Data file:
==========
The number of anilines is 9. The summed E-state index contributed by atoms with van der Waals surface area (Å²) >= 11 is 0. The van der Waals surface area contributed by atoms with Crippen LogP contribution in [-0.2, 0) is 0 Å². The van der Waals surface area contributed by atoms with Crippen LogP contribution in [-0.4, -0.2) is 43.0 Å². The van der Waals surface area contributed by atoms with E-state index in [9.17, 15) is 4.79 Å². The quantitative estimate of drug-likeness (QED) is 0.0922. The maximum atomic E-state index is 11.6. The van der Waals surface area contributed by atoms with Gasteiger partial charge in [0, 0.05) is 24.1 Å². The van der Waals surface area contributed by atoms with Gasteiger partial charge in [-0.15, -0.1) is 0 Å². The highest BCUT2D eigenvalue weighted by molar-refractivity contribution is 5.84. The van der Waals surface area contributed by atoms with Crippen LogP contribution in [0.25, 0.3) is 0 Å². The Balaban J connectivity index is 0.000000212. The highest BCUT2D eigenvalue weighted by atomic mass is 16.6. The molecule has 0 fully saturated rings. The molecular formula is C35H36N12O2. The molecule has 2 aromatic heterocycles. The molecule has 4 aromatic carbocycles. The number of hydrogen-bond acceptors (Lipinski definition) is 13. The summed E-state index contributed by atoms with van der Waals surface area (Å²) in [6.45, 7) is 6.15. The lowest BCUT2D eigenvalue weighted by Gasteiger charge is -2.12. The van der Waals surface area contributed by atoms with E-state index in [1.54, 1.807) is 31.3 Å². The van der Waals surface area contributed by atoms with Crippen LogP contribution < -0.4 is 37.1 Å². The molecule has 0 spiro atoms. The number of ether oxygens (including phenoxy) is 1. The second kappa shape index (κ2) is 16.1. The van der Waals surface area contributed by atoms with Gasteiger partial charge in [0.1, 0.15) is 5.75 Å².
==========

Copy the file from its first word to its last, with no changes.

The number of anilines is 9. The summed E-state index contributed by atoms with van der Waals surface area (Å²) >= 11 is 0. The van der Waals surface area contributed by atoms with Crippen LogP contribution in [-0.2, 0) is 0 Å². The van der Waals surface area contributed by atoms with Crippen LogP contribution in [-0.4, -0.2) is 43.0 Å². The van der Waals surface area contributed by atoms with E-state index in [9.17, 15) is 4.79 Å². The quantitative estimate of drug-likeness (QED) is 0.0922. The maximum atomic E-state index is 11.6. The van der Waals surface area contributed by atoms with Gasteiger partial charge in [0, 0.05) is 24.1 Å². The van der Waals surface area contributed by atoms with Gasteiger partial charge in [-0.15, -0.1) is 0 Å². The highest BCUT2D eigenvalue weighted by molar-refractivity contribution is 5.84. The van der Waals surface area contributed by atoms with Crippen LogP contribution in [0.25, 0.3) is 0 Å². The Balaban J connectivity index is 0.000000212. The highest BCUT2D eigenvalue weighted by atomic mass is 16.6. The molecule has 0 fully saturated rings. The molecular formula is C35H36N12O2. The molecule has 2 aromatic heterocycles. The molecule has 4 aromatic carbocycles. The number of hydrogen-bond acceptors (Lipinski definition) is 13. The summed E-state index contributed by atoms with van der Waals surface area (Å²) in [6.45, 7) is 6.15. The lowest BCUT2D eigenvalue weighted by Gasteiger charge is -2.12. The van der Waals surface area contributed by atoms with E-state index in [1.54, 1.807) is 31.3 Å². The van der Waals surface area contributed by atoms with Crippen LogP contribution < -0.4 is 37.1 Å². The molecule has 0 spiro atoms. The number of ether oxygens (including phenoxy) is 1. The second kappa shape index (κ2) is 16.1. The van der Waals surface area contributed by atoms with Gasteiger partial charge in [0.1, 0.15) is 5.75 Å².